DaveNet: Distributed Membership and Preferences.
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WSJ: Microsoft unbundles Java. "Microsoft Corp. is quietly pulling back support for Java in its new products, dealing a new blow to a rival technology that played a starring role in the software giantís continuing antitrust battle with the government."
News.Com: "The FBI took a Russian encryption expert into custody Monday at his hotel in Las Vegas for allegedly publishing software that cracks a variety of methods used to secure e-books."
Joel Spolsky: Good software takes ten years. "Now the trouble comes when you can't think of any new features, so you put in the paperclip, and then you take out the paperclip, and you try to charge people both times, and they aren't falling for it."
Oy my phone line is totally dead, and the only option PacBell's website offers is that I call them. Oy oy oy.
Adam Barr: "What Microsoft is proposing is that people take information stored on their local machines (accessible for free), put it up on a server, and start paying money to access it. Does this make sense?"
Hugh Peebles: "During a recent move I came across two articles, published several years ago, with predictions and suggestions about the future of the Mac."
Benjamin Franklin: "Three may keep a secret, if two of them are dead."
Metafilter thread on TopText, a successor to Smart Tags for most insidious hack to the Web of 2001.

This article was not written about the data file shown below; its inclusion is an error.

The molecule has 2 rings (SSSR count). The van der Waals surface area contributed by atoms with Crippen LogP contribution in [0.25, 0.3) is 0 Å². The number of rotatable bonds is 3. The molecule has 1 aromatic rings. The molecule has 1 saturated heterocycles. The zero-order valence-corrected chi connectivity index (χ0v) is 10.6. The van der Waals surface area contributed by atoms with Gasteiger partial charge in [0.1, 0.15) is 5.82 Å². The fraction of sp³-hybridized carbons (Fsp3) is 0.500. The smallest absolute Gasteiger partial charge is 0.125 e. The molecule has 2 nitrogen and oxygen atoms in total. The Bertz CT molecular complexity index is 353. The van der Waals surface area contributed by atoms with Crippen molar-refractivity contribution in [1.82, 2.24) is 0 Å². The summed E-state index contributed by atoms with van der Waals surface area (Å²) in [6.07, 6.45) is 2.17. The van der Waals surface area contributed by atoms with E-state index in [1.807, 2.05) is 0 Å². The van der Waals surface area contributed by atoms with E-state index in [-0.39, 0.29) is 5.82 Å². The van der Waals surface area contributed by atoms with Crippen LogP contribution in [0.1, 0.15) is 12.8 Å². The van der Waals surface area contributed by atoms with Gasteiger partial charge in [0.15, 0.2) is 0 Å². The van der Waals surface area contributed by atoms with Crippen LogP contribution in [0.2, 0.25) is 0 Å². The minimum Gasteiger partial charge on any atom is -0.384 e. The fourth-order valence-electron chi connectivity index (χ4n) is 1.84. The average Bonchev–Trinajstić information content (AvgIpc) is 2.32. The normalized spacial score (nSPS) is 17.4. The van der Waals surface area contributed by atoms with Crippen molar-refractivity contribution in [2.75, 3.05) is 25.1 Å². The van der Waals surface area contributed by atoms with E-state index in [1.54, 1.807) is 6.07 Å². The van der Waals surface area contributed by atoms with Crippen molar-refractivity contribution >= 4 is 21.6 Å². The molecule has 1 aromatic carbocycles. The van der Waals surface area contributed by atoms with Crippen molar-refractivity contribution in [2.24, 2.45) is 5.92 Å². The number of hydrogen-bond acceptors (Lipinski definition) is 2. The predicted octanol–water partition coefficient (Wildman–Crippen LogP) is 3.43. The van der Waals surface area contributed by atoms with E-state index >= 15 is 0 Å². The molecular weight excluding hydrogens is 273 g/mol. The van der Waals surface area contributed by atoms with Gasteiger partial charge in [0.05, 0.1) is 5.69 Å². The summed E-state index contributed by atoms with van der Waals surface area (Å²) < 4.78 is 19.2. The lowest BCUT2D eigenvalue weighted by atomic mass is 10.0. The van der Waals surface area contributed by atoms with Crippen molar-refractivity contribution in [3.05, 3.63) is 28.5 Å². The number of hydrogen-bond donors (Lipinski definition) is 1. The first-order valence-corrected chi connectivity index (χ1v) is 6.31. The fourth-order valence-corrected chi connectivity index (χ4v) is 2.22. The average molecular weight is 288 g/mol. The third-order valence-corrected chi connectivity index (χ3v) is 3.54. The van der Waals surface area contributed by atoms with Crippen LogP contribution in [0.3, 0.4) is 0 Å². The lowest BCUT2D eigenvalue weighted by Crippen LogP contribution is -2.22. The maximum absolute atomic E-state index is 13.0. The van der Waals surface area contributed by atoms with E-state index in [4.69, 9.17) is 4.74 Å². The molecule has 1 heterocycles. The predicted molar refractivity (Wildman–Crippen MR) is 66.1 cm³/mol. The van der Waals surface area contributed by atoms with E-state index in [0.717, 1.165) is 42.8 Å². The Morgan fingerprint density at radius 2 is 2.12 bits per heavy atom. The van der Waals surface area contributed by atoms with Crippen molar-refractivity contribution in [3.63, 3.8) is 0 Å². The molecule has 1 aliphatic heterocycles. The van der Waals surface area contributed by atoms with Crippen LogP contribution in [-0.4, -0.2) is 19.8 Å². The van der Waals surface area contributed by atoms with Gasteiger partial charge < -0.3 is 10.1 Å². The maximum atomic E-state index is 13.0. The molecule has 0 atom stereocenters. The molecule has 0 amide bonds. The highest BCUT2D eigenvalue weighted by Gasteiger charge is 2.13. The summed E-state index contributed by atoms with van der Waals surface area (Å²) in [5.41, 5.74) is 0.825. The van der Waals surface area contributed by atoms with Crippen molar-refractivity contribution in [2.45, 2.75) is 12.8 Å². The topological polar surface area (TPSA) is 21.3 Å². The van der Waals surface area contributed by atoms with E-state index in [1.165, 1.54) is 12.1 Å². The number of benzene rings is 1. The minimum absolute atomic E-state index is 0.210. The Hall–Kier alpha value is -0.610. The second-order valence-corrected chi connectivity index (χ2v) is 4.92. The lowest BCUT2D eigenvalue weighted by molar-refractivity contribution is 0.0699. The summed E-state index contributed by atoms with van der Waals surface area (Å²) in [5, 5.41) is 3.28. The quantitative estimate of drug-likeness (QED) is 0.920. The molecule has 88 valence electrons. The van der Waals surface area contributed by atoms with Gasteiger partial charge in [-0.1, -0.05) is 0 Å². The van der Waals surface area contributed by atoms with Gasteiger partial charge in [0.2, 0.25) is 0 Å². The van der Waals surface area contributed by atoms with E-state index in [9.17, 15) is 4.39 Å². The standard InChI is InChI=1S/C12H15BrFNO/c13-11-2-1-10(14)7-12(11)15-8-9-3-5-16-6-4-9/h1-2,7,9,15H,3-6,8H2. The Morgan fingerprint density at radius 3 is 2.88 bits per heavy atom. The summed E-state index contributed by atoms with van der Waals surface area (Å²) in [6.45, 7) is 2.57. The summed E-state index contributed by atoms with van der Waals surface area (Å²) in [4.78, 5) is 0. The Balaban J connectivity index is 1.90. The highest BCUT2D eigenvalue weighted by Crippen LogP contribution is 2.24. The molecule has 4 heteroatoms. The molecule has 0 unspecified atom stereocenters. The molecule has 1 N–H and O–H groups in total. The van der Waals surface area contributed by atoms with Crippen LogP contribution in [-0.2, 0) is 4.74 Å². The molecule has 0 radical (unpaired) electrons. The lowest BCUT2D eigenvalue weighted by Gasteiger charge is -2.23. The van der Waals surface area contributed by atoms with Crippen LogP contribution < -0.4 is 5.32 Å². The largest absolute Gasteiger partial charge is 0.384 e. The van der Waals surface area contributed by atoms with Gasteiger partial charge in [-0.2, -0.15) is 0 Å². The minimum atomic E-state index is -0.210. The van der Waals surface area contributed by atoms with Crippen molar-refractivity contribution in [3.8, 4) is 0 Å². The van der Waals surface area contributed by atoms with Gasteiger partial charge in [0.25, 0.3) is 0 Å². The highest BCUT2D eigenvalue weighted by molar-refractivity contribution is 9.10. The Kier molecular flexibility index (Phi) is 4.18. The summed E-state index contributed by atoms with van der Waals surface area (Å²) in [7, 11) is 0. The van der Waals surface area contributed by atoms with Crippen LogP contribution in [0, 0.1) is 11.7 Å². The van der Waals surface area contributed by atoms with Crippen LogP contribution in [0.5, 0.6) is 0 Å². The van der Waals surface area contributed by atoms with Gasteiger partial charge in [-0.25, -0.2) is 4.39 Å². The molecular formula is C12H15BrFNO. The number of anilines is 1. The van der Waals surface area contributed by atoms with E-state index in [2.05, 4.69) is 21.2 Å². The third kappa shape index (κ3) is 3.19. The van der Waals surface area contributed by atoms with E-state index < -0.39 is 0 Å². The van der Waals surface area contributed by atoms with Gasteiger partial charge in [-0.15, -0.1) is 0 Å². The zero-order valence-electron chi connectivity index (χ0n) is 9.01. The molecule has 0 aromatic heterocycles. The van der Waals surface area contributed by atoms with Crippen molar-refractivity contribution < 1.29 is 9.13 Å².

Harrumph: "When I was eighteen, I sat down and wrote a letter to myself, to open on the eve of my thirtieth birthday."
Dan and John
Dan Gillmor on John Doerr's apology. Dan doesn't want to let John off the hook. But an apology on that scale is unprecedented. My values say you have to accept it for a a couple of reasons, one pragmatic, one philosophic. First the pragmatic. Perhaps it signals a bottom. If Doerr is willing to acknowledge his mistakes, then other VCs can follow, and just write off the crazy investments they made over the last few years. The local economy is still waiting. There are lots of companies with $10 million in the bank and no roadmap. When they finally fail they're going to dump even more people into the local looking-for-work pool (something Dan doesn't mention in his rant, but he does write for a San Jose paper, so this should be a concern). Maybe those companies that still have cash can re-tool and not send their employees out onto the street. This would be good.
Now the philosophy. We all have things to apologize for, but how many of us actually do it? None of us are perfect. What was Doerr supposed to do when the public went crazy for Internet stocks? (Another valid spin on the events.) Tell them no? That would have taken a lot of courage, and his partners would have encouraged an early retirement for John, no doubt about that. Look at how the Netscape strategy was focused on software sales and profitability before their landmark IPO. Doerr, as a director at Netscape, was applying earlier precedents to the valuation of the company. But the market valued Netscape for much more than their earnings and revenue. So he was just part of a ouija board, and when I go looking for blame I come up empty-handed. In other words, Doerr was being generous, and philosophically, when someone is generous, accept it and thank them. Yesterday I sent an email to Doerr saying exactly that, and also saying that the work that Netscape started is unfinished, and that might be a good theme for the restarting of the Silicon Valley technology engine.
5/4/95: "I forgive you!"
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